I feel like just a summary won’t do either place justice, so I’ll tie up the journaling now and get to work on the real thing.

This has been one of the best trips of my life. As I told Michael, new brain wrinkles were massaged every day we faced a new challenge, whether looking for food, trying to communicate with the locals, or communicating with each other. My mind and my body felt every moment, and now being home, I’m steadily recovering from being both trashed and adored from the experiences.

And now. Back in Philly. Something that not many are able to say, or maybe even realize: I’m so fortunate to be able to leave one amazing experience, only to return to another lovely life. Thank you for reading!

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From the Road: Asia Recap

i everyone! If you’ve been following for the past three weeks, I just tied up an amazing trip to Vietnam and Seoul. I really wanted to capture my thoughts, so I…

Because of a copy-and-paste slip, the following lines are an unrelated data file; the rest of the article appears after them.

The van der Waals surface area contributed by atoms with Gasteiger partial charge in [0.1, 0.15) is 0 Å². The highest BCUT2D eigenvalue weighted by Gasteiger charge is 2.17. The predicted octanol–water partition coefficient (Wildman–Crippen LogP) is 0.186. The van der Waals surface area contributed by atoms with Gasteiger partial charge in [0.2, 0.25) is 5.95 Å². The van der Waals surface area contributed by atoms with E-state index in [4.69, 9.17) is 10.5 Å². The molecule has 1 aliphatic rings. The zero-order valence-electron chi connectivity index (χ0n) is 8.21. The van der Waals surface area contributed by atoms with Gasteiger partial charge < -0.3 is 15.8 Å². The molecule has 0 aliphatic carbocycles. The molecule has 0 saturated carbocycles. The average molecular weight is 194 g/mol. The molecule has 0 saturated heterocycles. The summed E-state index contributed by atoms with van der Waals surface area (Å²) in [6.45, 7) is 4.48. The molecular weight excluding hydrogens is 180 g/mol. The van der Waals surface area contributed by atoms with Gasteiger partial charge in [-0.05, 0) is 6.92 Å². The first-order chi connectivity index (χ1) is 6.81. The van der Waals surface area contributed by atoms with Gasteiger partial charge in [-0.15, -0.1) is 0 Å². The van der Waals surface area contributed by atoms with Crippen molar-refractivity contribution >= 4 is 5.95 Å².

i everyone! If you’ve been following for the past three weeks, I just tied up an amazing trip to Vietnam and Seoul. I really wanted to capture my thoughts, so I added a more personal category to the site, From the Road. This section is less of a guide, but more of my personal experiences and takes on the world that I am exploring. I’m so pleased that Vietnam and Seoul were my first places to present to you in this format.

Catch up on the first-hand accounts of an American-born-and-raised Vietnamese woman. Looking forward to your feedback, and please share your own thoughts!

Entries From the Road

Countdown to Vietnam: 24 Hours til Take-off!

Searching for the Perfume Pagoda (Ending up at the Temple of Doom)

Yo Mama’s So Fascist

A Take on 3 Cities: Hanoi, Hue & Hoi An